Tartu, the second largest city in Estonia, is the biggest centre in South Estonia and at the same time the junction of the main national roads. Tallinn-Tartu-Luhamaa (E263), Jõhvi-Tartu-Valga and Piibe roads run through Tartu, and the roads from Viljandi and Räpina as well as the connecting roads of other nearby towns and settlements also lead here. Bigger roads are in good condition and signposted with relevant traffic signs. The distance from Tartu to Tallinn is 186 km, to Pärnu 170 km, and to Narva 182 km, and the drive takes less than 2.5 hours.
The historical road network, which runs through Tartu from Lübeck to St. Petersburg and where the Via Hanseatica tourism route on the Riga-Tartu-Petersburg section was created, has been very important throughout history. The Via Hanseatica connects three countries, and presents an excellent opportunity to discover unique cultural and natural tourist attractions as well as the best places to stay and eat. Genuine stories about South Estonia can be explored through the yellow frames inspired by National Geographic, indicating the places recognised by the communities that are worth discovering. Seven frames can be found in Tartu and its vicinity, and the best-known is located in Tartu Town Hall Square.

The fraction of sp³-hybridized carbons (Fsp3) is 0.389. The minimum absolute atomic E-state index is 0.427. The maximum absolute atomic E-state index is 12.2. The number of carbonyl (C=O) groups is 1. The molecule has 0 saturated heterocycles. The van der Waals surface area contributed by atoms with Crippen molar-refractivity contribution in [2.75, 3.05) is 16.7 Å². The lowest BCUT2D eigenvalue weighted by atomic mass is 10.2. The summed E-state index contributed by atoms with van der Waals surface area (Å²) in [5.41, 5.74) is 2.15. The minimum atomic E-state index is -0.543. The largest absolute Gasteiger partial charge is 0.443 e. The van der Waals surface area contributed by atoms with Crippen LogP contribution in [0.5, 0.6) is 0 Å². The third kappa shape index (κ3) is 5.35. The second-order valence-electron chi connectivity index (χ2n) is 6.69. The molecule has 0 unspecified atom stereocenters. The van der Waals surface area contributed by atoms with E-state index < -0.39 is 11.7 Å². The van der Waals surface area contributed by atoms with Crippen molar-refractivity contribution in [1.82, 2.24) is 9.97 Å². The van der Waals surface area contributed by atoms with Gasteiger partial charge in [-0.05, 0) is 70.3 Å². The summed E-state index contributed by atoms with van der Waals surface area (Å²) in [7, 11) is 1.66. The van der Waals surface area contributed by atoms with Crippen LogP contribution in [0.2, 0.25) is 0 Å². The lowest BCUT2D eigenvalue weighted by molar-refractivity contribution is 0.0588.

City traffic in Tartu is calm and friendly, smaller traffic jams may occur during morning and evening rush hour times, but are definitely not comparable to bigger cities during similar hours. In and around the city centre, parking is usually chargeable between 8 a.m. and 6 p.m., but you can still come across a few free parking spots. When travelling by caravan, the closest convenient parking places can be found 1.7 km and 6 km from the city centre. Information about local transportation and parking can be found under the section Local transportation.